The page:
It’s an ironic fact that sun-harvesting solar panels function better when they’re not too hot. But luckily researchers have now discovered precisely how to cool them down. Building solar panels at a specific height above crops can reduce surface temperatures by up to 10 °C, compared to traditional panels constructed over bare ground, they’ve found.
The results, published in the journal Applied Energy, are the latest contribution to a growing body of research on agrivoltaics: a farming method that aims to maximize land use by pairing solar panels with cropland, thus minimizing competition between energy production and food. We already know that agrivoltaics can increase land-use efficiency, produce plenty of electricity on minimal land, and may also improve crop yields by shielding plants from heat and wind.
But how to maximize this relationship for the hard-working solar panels is something that we knew less about—until this research.
Using a one-of-a-kind model, researchers on the new study simulated the effects of varying ground cover levels, different amounts of evapotranspiration from the vegetation, and various panel heights combined to affect the hyperlocal microclimate. Using these factors their model worked through 18 different scenarios, which also simulated different wind speeds and ambient air temperatures.
From this, it spat out a very precise recommendation for the Ontario-based agrivoltaics farm that the researchers used as their test case.
Hovering solar panels over an area vegetated with soybeans would reduce panel temperatures by 10 °C compared to traditional solar farms built over bare ground. Mainly, this was due to the light-reflecting powers of the soybeans (70%, versus just 20% from bare ground), which cooled the ground surface and by default reduced the panels’ exposure to heat. But the exact panel height was important too: the model revealed that constructing solar panels on legs that stood 4 meters above the crops created the optimal conditions for convective cooling to occur between the ground and the units. Evapotranspiring vegetation also provided cooling as water droplets formed at the base of the panels.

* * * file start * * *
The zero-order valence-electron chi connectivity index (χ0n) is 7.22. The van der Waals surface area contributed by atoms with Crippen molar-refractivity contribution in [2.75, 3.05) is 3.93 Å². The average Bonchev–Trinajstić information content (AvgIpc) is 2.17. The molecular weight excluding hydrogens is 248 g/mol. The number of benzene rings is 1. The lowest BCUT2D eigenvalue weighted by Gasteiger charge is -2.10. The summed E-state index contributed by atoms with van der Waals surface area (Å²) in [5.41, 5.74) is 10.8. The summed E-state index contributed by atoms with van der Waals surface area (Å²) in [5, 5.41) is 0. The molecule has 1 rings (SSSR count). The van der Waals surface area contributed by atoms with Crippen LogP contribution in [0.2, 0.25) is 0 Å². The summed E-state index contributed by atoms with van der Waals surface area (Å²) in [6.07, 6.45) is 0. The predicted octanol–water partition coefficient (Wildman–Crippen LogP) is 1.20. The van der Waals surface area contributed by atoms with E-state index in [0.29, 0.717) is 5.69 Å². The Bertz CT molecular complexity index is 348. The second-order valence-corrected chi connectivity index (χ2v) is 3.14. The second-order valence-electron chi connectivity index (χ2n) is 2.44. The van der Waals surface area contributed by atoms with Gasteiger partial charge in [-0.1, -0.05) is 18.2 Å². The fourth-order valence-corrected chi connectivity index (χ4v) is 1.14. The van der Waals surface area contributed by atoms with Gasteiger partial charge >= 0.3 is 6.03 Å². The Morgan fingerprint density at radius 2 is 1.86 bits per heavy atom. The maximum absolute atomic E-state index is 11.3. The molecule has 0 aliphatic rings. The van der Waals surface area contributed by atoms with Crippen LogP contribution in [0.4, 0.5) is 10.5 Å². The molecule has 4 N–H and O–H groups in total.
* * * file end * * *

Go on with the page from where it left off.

Previous research shows that panels experience decreasing efficiency of 0.5% per every degree rise beyond 25 °C, the researchers say. So, this passive cooling through vegetation will increase their overall production and longevity. What’s more, this could even lead to larger economic benefits down the line, their model suggests.
Such findings could be helpful for tackling prevailing resistance to agrivoltaics, which often revolves around the worry that the panels will undermine crop yields, or the crops will stop the solar panes from working as well. Proving that the combination can actually improve efficiency could help change minds, which may be helpful at brining people on side especially since solar panels can often be more expensive to set up on farms.
The researchers think this is needed, as agrivoltaics are set to become an increasingly valuable method of growing more food, for more people, on our planet’s increasingly limited land. Taking the state of New York as an example, they note that 84% of land deemed suitable for solar development there is already farmland.
Crops and renewables will both need support to function in a changing world; this study suggests that each could in fact be instrumental to the other’s success.
Williams et. al. “The potential for agrivoltaics to enhance solar farm cooling.” Applied Energy. 2023.
Image: NREL via Flickr